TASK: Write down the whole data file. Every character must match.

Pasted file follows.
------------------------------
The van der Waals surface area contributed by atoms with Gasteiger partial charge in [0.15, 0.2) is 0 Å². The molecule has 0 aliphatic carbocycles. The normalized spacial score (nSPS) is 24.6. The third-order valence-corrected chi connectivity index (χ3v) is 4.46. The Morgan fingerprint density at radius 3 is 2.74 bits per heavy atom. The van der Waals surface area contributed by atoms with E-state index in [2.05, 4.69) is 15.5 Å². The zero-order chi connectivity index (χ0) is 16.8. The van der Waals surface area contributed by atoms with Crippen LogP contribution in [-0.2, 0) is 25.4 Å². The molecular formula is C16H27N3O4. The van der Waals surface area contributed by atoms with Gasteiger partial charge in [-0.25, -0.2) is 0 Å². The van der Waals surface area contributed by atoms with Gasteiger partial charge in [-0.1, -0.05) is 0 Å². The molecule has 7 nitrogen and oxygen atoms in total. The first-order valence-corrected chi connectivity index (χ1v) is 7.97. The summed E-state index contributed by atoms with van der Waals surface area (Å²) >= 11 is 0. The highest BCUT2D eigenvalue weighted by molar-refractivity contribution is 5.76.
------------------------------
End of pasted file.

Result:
The van der Waals surface area contributed by atoms with Gasteiger partial charge in [0.15, 0.2) is 0 Å². The molecule has 0 aliphatic carbocycles. The normalized spacial score (nSPS) is 24.6. The third-order valence-corrected chi connectivity index (χ3v) is 4.46. The Morgan fingerprint density at radius 3 is 2.74 bits per heavy atom. The van der Waals surface area contributed by atoms with E-state index in [2.05, 4.69) is 15.5 Å². The zero-order chi connectivity index (χ0) is 16.8. The van der Waals surface area contributed by atoms with Crippen LogP contribution in [-0.2, 0) is 25.4 Å². The molecular formula is C16H27N3O4. The van der Waals surface area contributed by atoms with Gasteiger partial charge in [-0.25, -0.2) is 0 Å². The van der Waals surface area contributed by atoms with Gasteiger partial charge in [-0.1, -0.05) is 0 Å². The molecule has 7 nitrogen and oxygen atoms in total. The first-order valence-corrected chi connectivity index (χ1v) is 7.97. The summed E-state index contributed by atoms with van der Waals surface area (Å²) >= 11 is 0. The highest BCUT2D eigenvalue weighted by molar-refractivity contribution is 5.76.